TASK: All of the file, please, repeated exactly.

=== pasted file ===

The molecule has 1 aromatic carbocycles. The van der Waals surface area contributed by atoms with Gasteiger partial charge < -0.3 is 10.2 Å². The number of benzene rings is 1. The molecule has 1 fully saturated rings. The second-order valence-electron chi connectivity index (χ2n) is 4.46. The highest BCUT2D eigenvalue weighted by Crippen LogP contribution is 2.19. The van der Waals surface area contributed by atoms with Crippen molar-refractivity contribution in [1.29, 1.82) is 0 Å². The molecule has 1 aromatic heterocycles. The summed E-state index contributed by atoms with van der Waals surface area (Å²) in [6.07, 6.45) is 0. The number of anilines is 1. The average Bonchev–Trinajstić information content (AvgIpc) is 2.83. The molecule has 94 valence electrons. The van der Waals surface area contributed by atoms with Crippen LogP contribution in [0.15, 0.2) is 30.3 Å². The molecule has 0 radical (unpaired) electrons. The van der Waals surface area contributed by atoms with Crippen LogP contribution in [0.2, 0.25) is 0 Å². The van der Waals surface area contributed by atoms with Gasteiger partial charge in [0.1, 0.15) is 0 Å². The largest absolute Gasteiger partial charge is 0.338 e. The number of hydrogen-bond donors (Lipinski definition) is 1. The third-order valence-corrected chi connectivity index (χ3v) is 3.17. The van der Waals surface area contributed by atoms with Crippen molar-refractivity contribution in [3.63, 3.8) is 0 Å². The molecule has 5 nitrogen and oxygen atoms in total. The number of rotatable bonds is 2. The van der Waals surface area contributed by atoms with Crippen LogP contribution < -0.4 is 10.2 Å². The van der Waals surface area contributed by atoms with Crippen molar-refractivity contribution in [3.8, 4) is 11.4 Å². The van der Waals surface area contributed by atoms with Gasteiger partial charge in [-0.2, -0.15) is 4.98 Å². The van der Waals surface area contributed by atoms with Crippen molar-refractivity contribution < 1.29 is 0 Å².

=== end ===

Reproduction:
The molecule has 1 aromatic carbocycles. The van der Waals surface area contributed by atoms with Gasteiger partial charge < -0.3 is 10.2 Å². The number of benzene rings is 1. The molecule has 1 fully saturated rings. The second-order valence-electron chi connectivity index (χ2n) is 4.46. The highest BCUT2D eigenvalue weighted by Crippen LogP contribution is 2.19. The van der Waals surface area contributed by atoms with Crippen molar-refractivity contribution in [1.29, 1.82) is 0 Å². The molecule has 1 aromatic heterocycles. The summed E-state index contributed by atoms with van der Waals surface area (Å²) in [6.07, 6.45) is 0. The number of anilines is 1. The average Bonchev–Trinajstić information content (AvgIpc) is 2.83. The molecule has 94 valence electrons. The van der Waals surface area contributed by atoms with Crippen LogP contribution in [0.15, 0.2) is 30.3 Å². The molecule has 0 radical (unpaired) electrons. The van der Waals surface area contributed by atoms with Crippen LogP contribution in [0.2, 0.25) is 0 Å². The van der Waals surface area contributed by atoms with Gasteiger partial charge in [0.1, 0.15) is 0 Å². The largest absolute Gasteiger partial charge is 0.338 e. The number of hydrogen-bond donors (Lipinski definition) is 1. The third-order valence-corrected chi connectivity index (χ3v) is 3.17. The van der Waals surface area contributed by atoms with Crippen molar-refractivity contribution in [3.63, 3.8) is 0 Å². The molecule has 5 nitrogen and oxygen atoms in total. The number of rotatable bonds is 2. The van der Waals surface area contributed by atoms with Crippen LogP contribution < -0.4 is 10.2 Å². The van der Waals surface area contributed by atoms with Crippen molar-refractivity contribution in [3.8, 4) is 11.4 Å². The van der Waals surface area contributed by atoms with Gasteiger partial charge in [-0.2, -0.15) is 4.98 Å². The van der Waals surface area contributed by atoms with Crippen molar-refractivity contribution < 1.29 is 0 Å².